My first-grade teacher, Miss Ruby Jordon, taught me that “history” means “his story,” the story of mankind — and even though this was 1958, she assured the girls that by “mankind” women were included, too.
Over the past three months, our school system, our local community, and our nation have experienced periods of great uncertainty and tremendous stress.
As Father’s Day approaches, I find myself thinking more and more about my own, although he has been gone from this world for 32 years.
The Minneapolis City Council has passed a measure to dismantle the city's police department and replace it with what Council President Lisa Bender calls "a transformative new model of public safety." This is supposed to better protect people in the aftermath of the murder of George Floyd by a now-former Minneapolis police officer.
Like many of you, I have worked from home for the past three months, and it has given me a chance to familiarize myself with my new surroundings. It turns out that this place I’ve slept and watched ballgames on weekends for thirty years needed a few repairs. My wife says she has informed me about these problems in the past, but I was apparently distracted by the Braves and SEC football.
On March 12 I returned from Israel and dutifully sequestered at home for two weeks. Far be it from me to spread a virus I might have picked up on a 10-hour flight. I checked my temperature several times a day and smelled rancid cheese every time I opened my refrigerator. I spent most of those 14 days glued to the television, being fed conflicting information at every turn concerning what was certain to be the worst global pandemic since the Black Plague.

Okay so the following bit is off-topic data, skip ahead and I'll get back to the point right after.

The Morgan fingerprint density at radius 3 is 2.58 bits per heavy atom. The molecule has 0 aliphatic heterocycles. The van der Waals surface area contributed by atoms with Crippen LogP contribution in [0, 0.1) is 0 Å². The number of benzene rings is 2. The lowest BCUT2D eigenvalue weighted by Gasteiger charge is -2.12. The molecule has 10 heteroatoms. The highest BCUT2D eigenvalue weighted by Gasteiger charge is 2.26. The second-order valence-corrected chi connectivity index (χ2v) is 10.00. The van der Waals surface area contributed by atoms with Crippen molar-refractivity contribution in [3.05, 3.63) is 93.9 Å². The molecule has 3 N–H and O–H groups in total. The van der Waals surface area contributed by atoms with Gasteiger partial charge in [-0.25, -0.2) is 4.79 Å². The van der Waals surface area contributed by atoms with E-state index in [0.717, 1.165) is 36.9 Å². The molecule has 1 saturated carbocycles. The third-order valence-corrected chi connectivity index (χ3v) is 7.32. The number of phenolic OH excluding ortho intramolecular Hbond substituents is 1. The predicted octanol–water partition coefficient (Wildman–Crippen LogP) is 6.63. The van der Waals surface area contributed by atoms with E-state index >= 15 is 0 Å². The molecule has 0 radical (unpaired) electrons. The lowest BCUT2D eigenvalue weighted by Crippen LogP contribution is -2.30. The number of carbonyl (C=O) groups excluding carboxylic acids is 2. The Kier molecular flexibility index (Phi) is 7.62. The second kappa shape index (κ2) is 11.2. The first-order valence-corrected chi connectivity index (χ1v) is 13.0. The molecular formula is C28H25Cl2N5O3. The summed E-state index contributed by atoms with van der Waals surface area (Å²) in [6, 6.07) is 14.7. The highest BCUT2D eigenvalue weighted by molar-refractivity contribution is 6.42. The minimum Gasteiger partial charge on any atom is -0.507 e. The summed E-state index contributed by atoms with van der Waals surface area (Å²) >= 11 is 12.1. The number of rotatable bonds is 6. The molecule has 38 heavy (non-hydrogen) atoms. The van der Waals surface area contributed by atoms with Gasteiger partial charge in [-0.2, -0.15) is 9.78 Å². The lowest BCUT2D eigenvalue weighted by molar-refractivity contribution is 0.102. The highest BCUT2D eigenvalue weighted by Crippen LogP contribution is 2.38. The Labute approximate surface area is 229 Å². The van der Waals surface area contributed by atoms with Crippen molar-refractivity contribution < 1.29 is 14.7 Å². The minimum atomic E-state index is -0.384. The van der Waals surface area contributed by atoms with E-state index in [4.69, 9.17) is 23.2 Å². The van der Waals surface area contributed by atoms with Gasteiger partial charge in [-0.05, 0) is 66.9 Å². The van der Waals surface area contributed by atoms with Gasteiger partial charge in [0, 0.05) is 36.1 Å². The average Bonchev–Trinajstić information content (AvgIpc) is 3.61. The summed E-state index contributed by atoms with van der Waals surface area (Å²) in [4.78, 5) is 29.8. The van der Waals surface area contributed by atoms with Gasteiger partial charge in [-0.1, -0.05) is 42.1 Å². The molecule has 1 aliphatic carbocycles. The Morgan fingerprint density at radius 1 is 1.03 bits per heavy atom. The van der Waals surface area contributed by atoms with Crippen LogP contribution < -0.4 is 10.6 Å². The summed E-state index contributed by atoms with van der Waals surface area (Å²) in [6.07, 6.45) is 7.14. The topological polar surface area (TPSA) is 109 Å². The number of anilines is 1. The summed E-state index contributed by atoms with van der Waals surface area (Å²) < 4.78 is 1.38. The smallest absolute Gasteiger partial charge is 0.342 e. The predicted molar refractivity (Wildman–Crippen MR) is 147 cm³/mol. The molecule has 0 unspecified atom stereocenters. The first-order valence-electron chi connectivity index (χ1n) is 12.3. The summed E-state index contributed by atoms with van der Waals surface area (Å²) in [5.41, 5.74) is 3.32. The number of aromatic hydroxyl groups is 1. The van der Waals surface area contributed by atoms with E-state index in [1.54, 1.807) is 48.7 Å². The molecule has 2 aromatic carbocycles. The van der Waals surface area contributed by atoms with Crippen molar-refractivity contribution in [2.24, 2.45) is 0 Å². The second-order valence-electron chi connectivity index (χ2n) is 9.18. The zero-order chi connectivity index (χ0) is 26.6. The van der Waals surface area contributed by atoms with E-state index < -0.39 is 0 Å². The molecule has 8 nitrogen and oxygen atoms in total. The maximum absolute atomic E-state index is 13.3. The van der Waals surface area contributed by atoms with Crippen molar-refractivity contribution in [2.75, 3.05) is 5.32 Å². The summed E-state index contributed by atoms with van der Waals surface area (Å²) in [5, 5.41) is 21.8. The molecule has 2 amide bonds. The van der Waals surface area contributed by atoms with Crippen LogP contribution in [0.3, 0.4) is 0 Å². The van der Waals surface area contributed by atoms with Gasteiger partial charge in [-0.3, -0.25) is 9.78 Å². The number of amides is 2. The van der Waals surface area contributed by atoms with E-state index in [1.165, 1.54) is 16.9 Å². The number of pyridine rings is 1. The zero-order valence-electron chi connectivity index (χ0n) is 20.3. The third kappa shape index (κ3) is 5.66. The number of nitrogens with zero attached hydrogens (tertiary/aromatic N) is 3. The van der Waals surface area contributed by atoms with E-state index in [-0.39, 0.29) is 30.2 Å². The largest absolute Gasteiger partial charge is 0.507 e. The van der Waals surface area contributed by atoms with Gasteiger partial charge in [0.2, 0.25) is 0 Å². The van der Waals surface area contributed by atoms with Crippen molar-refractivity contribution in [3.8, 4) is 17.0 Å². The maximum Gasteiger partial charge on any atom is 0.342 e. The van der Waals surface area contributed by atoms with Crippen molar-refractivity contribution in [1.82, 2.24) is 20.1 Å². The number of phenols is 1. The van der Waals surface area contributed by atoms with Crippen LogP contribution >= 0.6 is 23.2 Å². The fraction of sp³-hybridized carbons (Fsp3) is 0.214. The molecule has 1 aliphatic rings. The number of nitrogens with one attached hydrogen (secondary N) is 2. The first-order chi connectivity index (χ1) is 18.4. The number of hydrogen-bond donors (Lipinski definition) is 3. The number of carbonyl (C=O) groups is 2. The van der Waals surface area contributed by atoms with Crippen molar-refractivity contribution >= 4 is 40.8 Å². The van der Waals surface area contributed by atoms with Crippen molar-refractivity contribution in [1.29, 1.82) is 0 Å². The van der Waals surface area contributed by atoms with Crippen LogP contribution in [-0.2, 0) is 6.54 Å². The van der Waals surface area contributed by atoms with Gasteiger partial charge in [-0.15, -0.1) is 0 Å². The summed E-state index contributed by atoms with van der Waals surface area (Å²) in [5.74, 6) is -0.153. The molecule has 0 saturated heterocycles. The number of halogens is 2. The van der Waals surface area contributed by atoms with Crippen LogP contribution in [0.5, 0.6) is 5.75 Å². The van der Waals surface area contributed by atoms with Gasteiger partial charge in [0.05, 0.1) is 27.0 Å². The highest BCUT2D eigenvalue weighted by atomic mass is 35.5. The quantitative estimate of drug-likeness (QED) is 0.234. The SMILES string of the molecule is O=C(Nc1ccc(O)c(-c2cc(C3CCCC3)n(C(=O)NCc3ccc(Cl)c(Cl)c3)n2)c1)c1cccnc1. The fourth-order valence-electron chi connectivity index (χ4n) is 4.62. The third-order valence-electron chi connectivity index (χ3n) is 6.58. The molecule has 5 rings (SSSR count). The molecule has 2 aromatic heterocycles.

What is important in this continuing debate is not each "side" getting in its talking points but listening to how the other reached the conclusions that created their worldview.
I am asking for all public officials, community leaders, ministers, mothers, fathers and people who love this community and believe in the power of prayer to join me for seven days of prayer.
In the midst of the strangest five months most of us have ever experienced I almost overlooked the fact that this past Monday was the 50th anniversary of my high school graduation.
We all have them, tucked away in our memory bank. The songs that make us smile, often many decades after we first heard them. In many cases, we heard them when we were growing up. They were blaring from the car radio, or our older sibling’s transistor radio, hidden and tucked under the pillow. We didn’t have a care in the world. We had our health, our cherished family members were alive, and we did everything together. We sang during family road trips, or living room dance sessions. Sometimes we didn’t even know the words, and we definitely didn’t know the meanings. It didn’t matter.